The first thing to consider is how many races or events you can actually do over the season.  You should think about cost, travel, time off work and also your physical ability to perform week in and week out for a prolonged period of time.  You may find that you will get better results by entering less races, allowing you more time train.  Bear in mind that after a hard weekend of racing you may take a few days to totally recover and if you are racing consecutive weekends then this basically leaves you no time to train.  Also, do not underestimate the mental strain of racing, especially if you are a competitive person.  Racing too much over the summer can burn you out and leave you lacklustre and less focussed on training and racing.

Assuming that you have decided which races to do, you now need to have a think about which ones are most important to you and which ones less so.  The reason you should do this is that you will want to properly peak for the most important races to give you the best chance of a good result, however you can’t peak for lots of races as you will lose fitness over the season.  Generally races are divided into “A” “B” and “C” priority races with “A” being the most important and “C” being your least important races.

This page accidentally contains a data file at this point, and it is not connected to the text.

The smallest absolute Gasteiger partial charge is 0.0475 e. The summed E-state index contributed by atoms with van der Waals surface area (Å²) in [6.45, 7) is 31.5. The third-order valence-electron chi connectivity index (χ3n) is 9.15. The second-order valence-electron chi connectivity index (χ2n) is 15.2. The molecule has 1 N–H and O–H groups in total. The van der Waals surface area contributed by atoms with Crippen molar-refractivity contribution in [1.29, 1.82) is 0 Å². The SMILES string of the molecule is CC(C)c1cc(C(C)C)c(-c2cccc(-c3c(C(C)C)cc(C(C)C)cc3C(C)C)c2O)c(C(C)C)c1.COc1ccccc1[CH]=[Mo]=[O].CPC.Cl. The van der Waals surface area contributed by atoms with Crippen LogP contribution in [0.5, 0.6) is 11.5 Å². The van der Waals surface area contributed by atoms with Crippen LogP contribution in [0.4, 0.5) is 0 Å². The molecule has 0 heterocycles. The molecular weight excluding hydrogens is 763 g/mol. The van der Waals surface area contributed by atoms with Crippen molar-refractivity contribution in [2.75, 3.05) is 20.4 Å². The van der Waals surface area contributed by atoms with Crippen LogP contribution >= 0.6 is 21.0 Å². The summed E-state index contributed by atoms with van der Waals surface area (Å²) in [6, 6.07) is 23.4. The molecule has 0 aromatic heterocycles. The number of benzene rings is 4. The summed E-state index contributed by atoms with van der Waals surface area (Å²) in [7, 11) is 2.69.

You should start by selecting 1 to 4 “A Priority” races that will be your biggest focus next season.  Picking these races can be tricky and it is important to think it through properly.  For instance you may immediately think the National Champs in your discipline will be an “A” race, however you know that this race will bring out all of the strongest and most competitive riders.  Can you actually compete against them?  If not then maybe you should prioritise another race that may have a slightly weaker field, for instance a national series race on the same weekend as a world cup.  It will still be a hard race with a strong field, but your chances of a good result will be greatly improved if the top riders are away on WC duties, meaning that if you peak properly and put in a good performance you could get a solid result!